Four days ahead of the country's first-in-the-nation Republican and Democratic party primary elections, surveys show the parties' contests tightening

    South Korea Says North Korea Moving Closer to Rocket Launch

    In phone call, US President Barack Obama and Chinese President Xi Jinping agree that Pyongyang's move would be 'provocative'

    Australian Commander: IS Changing Tactics

    Head of Australian forces in Middle East talks with VOA about training Iraqi troops, countering evolving Islamic State efforts and defeating extremism

    This forum has been closed.
    Comments
         
    There are no comments in this forum. Be first and add one

    Featured Videos

    Your JavaScript is turned off or you have an old version of Adobe's Flash Player. Get the latest Flash player.
    German Artists to Memorialize Refugees With Life Jacket Exhibiti
    X
    Hamada Elsaram
    February 05, 2016 4:30 PM
    Sold in every kind of shop in some Turkish port towns, life jackets have become a symbol of the refugee crisis that brought a million people to Europe in 2015.  On the shores of Lesbos, Greece, German artists collect discarded life jackets as they prepare an art installation they plan to display in Germany.  For VOA, Hamada Elrasam has this report from Lesbos, Greece.
    Video

    Video German Artists to Memorialize Refugees With Life Jacket Exhibit

    Sold in every kind of shop in some Turkish port towns, life jackets have become a symbol of the refugee crisis that brought a million people to Europe in 2015.  On the shores of Lesbos, Greece, German artists collect discarded life jackets as they prepare an art installation they plan to display in Germany.  For VOA, Hamada Elrasam has this report from Lesbos, Greece.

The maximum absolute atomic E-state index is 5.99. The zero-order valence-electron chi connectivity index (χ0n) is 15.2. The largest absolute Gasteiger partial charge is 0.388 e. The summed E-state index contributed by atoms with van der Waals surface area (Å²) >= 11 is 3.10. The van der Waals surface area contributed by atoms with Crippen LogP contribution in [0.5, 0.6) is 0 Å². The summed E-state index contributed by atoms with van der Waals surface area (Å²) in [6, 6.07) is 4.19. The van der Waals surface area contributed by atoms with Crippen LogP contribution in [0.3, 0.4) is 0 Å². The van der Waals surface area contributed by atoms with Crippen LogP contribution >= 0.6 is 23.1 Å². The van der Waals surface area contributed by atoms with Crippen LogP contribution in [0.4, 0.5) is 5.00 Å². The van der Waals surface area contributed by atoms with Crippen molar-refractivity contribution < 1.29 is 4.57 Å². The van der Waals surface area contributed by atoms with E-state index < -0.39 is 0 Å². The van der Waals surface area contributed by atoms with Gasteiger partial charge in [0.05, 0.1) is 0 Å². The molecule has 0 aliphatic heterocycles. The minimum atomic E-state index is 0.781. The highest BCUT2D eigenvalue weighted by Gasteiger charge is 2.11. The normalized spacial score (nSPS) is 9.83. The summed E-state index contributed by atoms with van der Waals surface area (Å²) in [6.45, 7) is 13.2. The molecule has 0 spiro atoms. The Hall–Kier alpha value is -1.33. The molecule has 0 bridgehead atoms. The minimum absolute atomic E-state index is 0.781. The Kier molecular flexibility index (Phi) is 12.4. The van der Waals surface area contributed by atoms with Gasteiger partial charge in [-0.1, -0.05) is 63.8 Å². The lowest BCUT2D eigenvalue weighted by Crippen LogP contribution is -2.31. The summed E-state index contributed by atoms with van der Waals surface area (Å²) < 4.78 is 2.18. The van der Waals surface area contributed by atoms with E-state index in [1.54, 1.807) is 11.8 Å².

Video

    Video E-readers Help Ease Africa's Book Shortage

    Millions of people in Africa can't read, and there's a chronic shortage of books. A non-profit organization called Worldreader is trying to help change all that one e-reader at a time. VOA’s Deborah Block tells us about a girls' school in Nairobi, Kenya where Worldreader is making a difference.
    Video

    Video Genius Lets World Share Its Knowledge

    Inspired by crowdsourcing companies like Wikipedia, Genius allows anyone to edit anything on the web, using its web annotation tool
    Video

    Video Former Drug CEO Martin Shkreli Angers US Lawmakers

    A former U.S. pharmaceutical business executive has angered lawmakers by refusing to explain why he raised the price of a life-saving pill by 5,000 percent. Martin Shkreli was removed from a congressional hearing on Thursday after citing his Fifth Amendment right to stay silent. Zlatica Hoke has more.
    Video

    Video Super Bowl TV Commercials are Super Business for Advertisers

    The Super Bowl, the championship clash between the two top teams in American Football, is the most-watched sporting event of the year, and advertisers are lining up and paying big bucks to get their commercials on the air. In fact, the TV commercials during the Super Bowl have become one of the most anticipated and popular features of the event. VOA's Brian Allen has a sneak peek of what you can expect to see when the big game goes to commercial break, and the real entertainment begins.
    Video

    Video In Philippines, Mixed Feelings About Greater US Military Presence

    In the Philippines, some who will be directly affected by a recent Supreme Court decision clearing the way for more United States troop visits are having mixed reactions.  The increased rotations come at a time when the Philippines is trying to build up its military in the face of growing maritime assertiveness from China.  From Bahile, Palawan on the coast of the South China Sea, Simone Orendain has this story.